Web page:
The Illiberal Far-Right of Aleksandr Dugin. A conversation
Luca Steinmann 4 December 2018

His black mane flows into his gray-white beard, and his light blue eyes are impossible to read as he waits—seated comfortably on a sofa—to be interviewed at the Palazzo Reale, in the heart of Milan. He is set to speak later on at a public conference. After listening to the first question, his face lights up and he starts to speak about his political theories and the function he believes that Russia should play in international relations. Alexandr Dugin—one of the most popular contemporary Russian philosophers—is considered to have direct influence on the thought of Vladimir Putin.

Although he denies that he is Putin’s ambassador or his direct advisor, he confirms that the geopolitical strategies of the Russian president reflect his theories perfectly. “My influence on him is strong, although indirect,” he explains. “In the Soviet Union I was considered a right-wing dissident, and during Yeltsin’s time I was completely banned from public life, accused of being a left-wing extremist. But when Putin rose to power I was given the chance to return to TV and to openly spread my message”.

 

Filling the vacuum

 

The fall of the Soviet Union left a huge ideological vacuum inside Russian institutions—including the Russian army—that was partly filled by his ideas, Dugin explains.

“From 1991, I started to fill this vacuum by spreading my views among the officers and the decision-makers, explaining the reasons why the US and the West were still pressuring Russia despite the Cold War having ended. I told them about the importance of developing a new idea of Russian geopolitics that should be diametrically opposed to the goals of the Western think tanks and that should stretch towards the creation of a Eurasian bloc. The rapid spread of my ideas in Russia deeply influenced Putin, even though he was the successor of Yeltsin. He is not an ideological person—he is a pragmatic realist— but he understands that my vision is the proper one if Russia is to face challenges head on in the coming years”.

Putin’s opponents accuse Dugin of being a right-wing extremist, thus confirming the charge that the Russian president is promoting fascist ideas. These accusations are based, among other things, on the authors that inspire Dugin’s thought. His intellectual journey began at the very beginning of the ‘80s, when he was just a student from a middle-class communist family in Moscow.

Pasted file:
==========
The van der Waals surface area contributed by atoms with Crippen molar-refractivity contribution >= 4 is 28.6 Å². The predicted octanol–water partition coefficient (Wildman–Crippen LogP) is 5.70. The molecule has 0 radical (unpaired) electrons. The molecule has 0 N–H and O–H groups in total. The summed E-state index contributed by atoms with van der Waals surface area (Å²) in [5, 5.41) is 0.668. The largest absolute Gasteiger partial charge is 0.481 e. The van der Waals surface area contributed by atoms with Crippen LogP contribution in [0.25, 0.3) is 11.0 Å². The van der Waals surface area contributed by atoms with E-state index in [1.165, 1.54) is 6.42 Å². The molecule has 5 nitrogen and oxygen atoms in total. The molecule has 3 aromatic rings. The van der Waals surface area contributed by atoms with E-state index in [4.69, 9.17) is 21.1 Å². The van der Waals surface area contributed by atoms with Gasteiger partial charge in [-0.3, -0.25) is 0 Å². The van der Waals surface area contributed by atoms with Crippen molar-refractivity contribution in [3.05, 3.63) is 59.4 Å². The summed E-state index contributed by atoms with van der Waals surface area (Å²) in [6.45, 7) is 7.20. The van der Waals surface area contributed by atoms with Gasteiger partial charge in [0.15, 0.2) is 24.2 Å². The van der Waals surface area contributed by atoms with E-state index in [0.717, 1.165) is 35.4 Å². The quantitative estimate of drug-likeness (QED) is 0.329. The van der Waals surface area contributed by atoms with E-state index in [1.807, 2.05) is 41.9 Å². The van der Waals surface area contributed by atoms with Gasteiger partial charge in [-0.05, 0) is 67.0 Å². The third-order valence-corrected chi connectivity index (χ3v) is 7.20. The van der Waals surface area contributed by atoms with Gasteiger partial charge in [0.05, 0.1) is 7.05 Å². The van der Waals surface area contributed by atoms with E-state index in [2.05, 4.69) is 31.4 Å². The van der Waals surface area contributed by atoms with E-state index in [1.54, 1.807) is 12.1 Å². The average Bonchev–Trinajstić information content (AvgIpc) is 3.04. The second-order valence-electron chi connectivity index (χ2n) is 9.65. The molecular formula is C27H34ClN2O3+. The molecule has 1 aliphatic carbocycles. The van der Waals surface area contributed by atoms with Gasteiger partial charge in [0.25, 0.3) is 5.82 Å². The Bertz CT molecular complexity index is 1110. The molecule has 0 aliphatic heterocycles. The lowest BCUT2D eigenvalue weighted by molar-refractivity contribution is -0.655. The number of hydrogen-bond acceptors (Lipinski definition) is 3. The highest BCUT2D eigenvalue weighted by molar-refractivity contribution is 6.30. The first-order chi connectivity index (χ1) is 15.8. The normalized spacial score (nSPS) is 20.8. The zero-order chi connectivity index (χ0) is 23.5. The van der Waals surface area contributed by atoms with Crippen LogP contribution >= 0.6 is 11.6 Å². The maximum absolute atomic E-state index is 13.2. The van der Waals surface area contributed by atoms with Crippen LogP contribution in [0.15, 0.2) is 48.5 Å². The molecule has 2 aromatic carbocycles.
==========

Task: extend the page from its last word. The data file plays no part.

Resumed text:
“At that time I was hanging out with a very small group of dissidents who shared some books by Julius Evola with me. These readings changed my life. I had never heard anyone describing the contradictions of the modern world like Evola, so I decided to learn foreign languages in order to be able to read more of his books. I ended up discovering and translating other, like-minded authors, such as René Guénon. Well, since those days I have thought of myself as a traditionalist”.

Evola was an Italian philosopher and is the leading thinker among Europe’s neo-fascist movements. His thought draws on several schools and traditions, including German idealism, Eastern doctrines, traditionalism, and the all-embracing Weltanschauung of the German Conservative Revolution. Guénon was a French author who converted to Islam and wrote on topics ranging from sacred science and traditional studies to symbolism and initiation. He is considered an important writer in the Traditionalist School.

 

The link between Russia and European far-right

 

Most Western think tanks consider Dugin to be a key link—a lynchpin even—between the Russian state establishment and far-right European movements—as well as the rising populist parties across Europe and indeed beyond. Although Dugin’s denies any association with fascism or far-right nationalism, he acknowledges that he sees in populist movements like Lega and the Five Star Movement the realization of his political program. The current Italian government, he says, is the first concrete expression of his so-called Fourth Political Theory.

What is Dugin’s Fourth Political Theory? In his view, the three leading ideologies of the 20th century—fascism, communism and liberalism—are defunct, and must make way for a new ideological formation; hence, the “fourth” theory. “The three ideologies are a product of the West and of the modern world,” he explains. “I want to rediscover those premodern values that were shared by the great Eastern and Western civilizations of the past”.